North Korea is facing its seventh year of food shortages arising from weather-related problems. A famine killed tens of thousand of people in 1996-97. (Washington Times; December 8, 2000; Thomas Wagner, Associated Press) Thousands crossed the border into China looking for food.
(Washington Post; July 23, 2001;Pg. 16; John Pomfret, Washington Post Foreign Service) A large percentage of the population remains susceptible to malnutrition and their living conditions continue to worsen as energy shortages shut down factories and further reduce the ability of the country to feed itself. Although the Korean War ended in 1953 with an armistice, tensions remain. As a consequence, the regime continues to spend huge sums and devote scare resources to feeding and maintaining a huge and menacing army.
Environmental Changes as Causes of Acute Conflict
Information on developments and trends within North Korea's borders is difficult to obtain. It is therefore difficult to determine with certainty to what degree North Korea's current problems are due to incompetent leadership, to the failures of a planned economy, or to environmental changes. That said, it is clear that recent changes in northeastern Asia's weather have played a role in undermining the North Korean regime. "The realization that North Korea was in deep trouble began with an act of nature. On the sticky midsummer day of July 26, 1995, the skies over the country darkened. Rains began to pound the earth, rains that were heavy, steady, and unrelenting and that soon turned into a deluge of biblical proportions. The DPRK Bureau of Hydro-Meteorological Service recorded 23 inches of rain in ten days; in some towns and villages, according to the United Nations, as much as 18 inches of rain fell in a single day, bringing floods that were considered the worst in a century." (The Two Koreas; Pg. 370; Don Oberdorfer). Notably also, commenting on this summer's drought in North Korea, the Washington Times quoted North Korea's foreign news outlet, KCNA, as saying: "From the climatological point of view, this long spell of drought is something rare in the history of meteorological observation. It is believe to happen once in 1,000 years." (The Washington Times; June 6, 2000; Pg. 15)
North Korea had been experiencing economic dislocations and food shortages since it lost its East European and Soviet trading partners in 1991, but the incredible series of punishing blows nature dealt to North Korea in the form of droughts, floods, storms and tidal waves from 1995 through 2001created serious problems for the regime. "North Koreans were consuming oak leaves, grasses, roots, and tree bark and other non-standard food--." (The Two Koreas; Don Oberdorfer; Pg 394) As evidenced by the disbanding of the Korean People's Army Sixth Corps in early fall 1995 (The Two Koreas; Don Oberdorfer; Pg. 375), the food shortages appear to have had an impact even on the military, that institution on which the North Korean leadership depends to remain in power. That these natural disasters were the results of environmental changes in northeastern Asia rather than something the North Korean regime did appears clear from the appearance of similar phenomena throughout the area, from never-before-seen severe snowstorms in Mongolia to droughts in neighboring parts of China.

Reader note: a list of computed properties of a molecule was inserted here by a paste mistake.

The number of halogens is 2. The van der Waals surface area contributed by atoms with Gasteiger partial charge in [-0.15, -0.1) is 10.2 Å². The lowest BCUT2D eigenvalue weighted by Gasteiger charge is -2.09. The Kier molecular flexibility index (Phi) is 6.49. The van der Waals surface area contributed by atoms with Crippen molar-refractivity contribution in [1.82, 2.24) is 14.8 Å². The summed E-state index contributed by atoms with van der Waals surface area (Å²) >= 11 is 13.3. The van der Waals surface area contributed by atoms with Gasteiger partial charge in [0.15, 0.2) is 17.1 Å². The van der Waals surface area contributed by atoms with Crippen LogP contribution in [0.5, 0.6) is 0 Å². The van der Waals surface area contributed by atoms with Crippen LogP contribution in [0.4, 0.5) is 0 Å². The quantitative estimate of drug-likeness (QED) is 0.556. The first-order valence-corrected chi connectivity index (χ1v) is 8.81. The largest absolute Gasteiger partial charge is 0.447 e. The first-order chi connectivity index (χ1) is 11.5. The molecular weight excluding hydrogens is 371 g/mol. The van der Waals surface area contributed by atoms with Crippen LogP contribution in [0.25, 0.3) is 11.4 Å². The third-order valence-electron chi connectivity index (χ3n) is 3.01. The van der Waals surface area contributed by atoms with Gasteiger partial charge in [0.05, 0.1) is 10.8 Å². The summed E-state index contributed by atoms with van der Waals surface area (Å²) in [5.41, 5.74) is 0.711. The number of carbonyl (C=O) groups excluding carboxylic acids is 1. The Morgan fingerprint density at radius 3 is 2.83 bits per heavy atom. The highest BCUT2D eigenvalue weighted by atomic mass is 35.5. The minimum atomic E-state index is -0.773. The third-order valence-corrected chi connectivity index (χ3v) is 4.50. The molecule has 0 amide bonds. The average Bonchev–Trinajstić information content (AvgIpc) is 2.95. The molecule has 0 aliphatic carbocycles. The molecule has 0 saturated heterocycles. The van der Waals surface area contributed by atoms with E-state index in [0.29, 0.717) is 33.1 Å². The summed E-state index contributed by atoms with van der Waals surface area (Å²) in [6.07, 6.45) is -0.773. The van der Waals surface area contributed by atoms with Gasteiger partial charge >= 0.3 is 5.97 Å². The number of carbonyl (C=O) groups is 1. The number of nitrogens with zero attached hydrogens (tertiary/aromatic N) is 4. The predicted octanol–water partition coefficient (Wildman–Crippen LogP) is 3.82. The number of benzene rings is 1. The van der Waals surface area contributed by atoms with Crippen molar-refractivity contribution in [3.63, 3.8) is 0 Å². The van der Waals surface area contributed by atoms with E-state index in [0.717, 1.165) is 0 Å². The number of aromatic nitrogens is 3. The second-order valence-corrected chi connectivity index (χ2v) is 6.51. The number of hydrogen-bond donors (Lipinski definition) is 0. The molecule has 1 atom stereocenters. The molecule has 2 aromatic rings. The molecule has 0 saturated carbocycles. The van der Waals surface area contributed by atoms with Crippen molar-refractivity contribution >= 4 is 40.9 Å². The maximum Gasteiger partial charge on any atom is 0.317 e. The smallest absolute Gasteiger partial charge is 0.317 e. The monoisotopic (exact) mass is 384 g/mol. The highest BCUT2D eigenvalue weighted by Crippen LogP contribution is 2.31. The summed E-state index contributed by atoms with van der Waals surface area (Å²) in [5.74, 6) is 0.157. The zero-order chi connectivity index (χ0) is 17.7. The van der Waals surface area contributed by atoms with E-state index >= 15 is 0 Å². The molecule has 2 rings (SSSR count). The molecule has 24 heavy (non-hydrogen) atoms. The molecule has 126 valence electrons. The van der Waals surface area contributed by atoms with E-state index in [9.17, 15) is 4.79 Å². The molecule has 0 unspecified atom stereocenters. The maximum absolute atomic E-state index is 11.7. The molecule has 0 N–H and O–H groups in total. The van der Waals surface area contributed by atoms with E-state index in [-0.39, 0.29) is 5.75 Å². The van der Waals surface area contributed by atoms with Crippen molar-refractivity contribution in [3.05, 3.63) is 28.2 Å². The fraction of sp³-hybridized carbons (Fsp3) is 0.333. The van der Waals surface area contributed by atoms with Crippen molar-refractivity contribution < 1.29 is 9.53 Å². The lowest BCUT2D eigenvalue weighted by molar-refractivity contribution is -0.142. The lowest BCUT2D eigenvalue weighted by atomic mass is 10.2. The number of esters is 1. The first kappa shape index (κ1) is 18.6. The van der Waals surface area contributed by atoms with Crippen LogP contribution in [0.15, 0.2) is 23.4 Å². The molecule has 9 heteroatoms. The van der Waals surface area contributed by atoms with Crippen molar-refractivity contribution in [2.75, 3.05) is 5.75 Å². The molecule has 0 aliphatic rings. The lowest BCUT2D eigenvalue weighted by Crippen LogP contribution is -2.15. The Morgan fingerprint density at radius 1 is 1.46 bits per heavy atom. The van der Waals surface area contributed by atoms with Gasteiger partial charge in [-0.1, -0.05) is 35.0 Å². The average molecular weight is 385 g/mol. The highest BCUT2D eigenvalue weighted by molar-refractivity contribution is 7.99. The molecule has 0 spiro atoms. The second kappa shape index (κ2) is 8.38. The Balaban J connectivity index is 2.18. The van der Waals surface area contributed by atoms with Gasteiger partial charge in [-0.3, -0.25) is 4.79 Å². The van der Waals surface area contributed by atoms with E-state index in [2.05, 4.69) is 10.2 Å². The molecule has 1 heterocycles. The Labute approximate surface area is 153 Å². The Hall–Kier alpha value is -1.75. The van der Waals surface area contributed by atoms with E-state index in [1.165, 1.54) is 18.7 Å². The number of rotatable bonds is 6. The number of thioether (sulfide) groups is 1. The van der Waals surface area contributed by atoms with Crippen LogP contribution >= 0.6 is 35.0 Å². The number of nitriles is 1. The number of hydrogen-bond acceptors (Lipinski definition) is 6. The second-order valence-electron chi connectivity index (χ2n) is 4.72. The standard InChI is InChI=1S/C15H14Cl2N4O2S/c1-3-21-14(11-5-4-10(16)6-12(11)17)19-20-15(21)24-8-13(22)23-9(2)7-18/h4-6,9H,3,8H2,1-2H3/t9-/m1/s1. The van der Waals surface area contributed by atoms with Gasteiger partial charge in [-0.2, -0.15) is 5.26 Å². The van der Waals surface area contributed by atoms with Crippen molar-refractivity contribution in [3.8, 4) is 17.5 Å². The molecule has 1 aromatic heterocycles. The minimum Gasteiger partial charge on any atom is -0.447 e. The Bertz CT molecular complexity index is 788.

Except that Homer-Dixon discusses the impact of environmental change in terms of a developed North being threatened by an environmentally degraded South, and the situation between North Korea and South is reversed in these terms, Homer-Dixon's hypothesized three types of conflict are applicable to North Korea in all aspects.
Simple Scarcity Conflicts
River water is one of the three types of resources which Homer-Dixon foresees as a likely cause for simple scarcity conflict, and the conditions for such a conflict exist between North and South Korea: They both share a major tributary of the Han River which cuts through the center of Seoul....
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